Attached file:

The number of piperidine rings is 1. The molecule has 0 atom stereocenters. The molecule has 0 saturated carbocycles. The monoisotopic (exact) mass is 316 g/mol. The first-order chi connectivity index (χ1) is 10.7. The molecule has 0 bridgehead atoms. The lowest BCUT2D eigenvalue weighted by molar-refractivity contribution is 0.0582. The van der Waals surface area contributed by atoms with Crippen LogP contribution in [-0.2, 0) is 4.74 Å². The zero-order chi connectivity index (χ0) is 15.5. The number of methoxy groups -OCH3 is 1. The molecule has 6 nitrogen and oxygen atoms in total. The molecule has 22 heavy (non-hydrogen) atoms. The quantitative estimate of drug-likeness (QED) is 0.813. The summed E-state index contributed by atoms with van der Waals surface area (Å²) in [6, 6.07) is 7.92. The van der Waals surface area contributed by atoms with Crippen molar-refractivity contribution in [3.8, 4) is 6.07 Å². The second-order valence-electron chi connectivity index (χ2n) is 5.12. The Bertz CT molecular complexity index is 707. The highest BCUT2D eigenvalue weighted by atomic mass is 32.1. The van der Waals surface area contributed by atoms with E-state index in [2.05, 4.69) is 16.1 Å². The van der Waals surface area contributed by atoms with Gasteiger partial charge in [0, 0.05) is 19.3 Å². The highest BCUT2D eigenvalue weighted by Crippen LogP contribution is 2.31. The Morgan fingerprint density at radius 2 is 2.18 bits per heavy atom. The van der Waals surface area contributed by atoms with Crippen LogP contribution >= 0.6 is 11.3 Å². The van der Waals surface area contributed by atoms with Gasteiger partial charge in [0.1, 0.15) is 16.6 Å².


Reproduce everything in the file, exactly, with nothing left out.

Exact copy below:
The number of piperidine rings is 1. The molecule has 0 atom stereocenters. The molecule has 0 saturated carbocycles. The monoisotopic (exact) mass is 316 g/mol. The first-order chi connectivity index (χ1) is 10.7. The molecule has 0 bridgehead atoms. The lowest BCUT2D eigenvalue weighted by molar-refractivity contribution is 0.0582. The van der Waals surface area contributed by atoms with Crippen LogP contribution in [-0.2, 0) is 4.74 Å². The zero-order chi connectivity index (χ0) is 15.5. The number of methoxy groups -OCH3 is 1. The molecule has 6 nitrogen and oxygen atoms in total. The molecule has 22 heavy (non-hydrogen) atoms. The quantitative estimate of drug-likeness (QED) is 0.813. The summed E-state index contributed by atoms with van der Waals surface area (Å²) in [6, 6.07) is 7.92. The van der Waals surface area contributed by atoms with Crippen molar-refractivity contribution in [3.8, 4) is 6.07 Å². The second-order valence-electron chi connectivity index (χ2n) is 5.12. The Bertz CT molecular complexity index is 707. The highest BCUT2D eigenvalue weighted by atomic mass is 32.1. The van der Waals surface area contributed by atoms with E-state index in [2.05, 4.69) is 16.1 Å². The van der Waals surface area contributed by atoms with Gasteiger partial charge in [0, 0.05) is 19.3 Å². The highest BCUT2D eigenvalue weighted by Crippen LogP contribution is 2.31. The Morgan fingerprint density at radius 2 is 2.18 bits per heavy atom. The van der Waals surface area contributed by atoms with Crippen LogP contribution >= 0.6 is 11.3 Å². The van der Waals surface area contributed by atoms with Gasteiger partial charge in [0.1, 0.15) is 16.6 Å².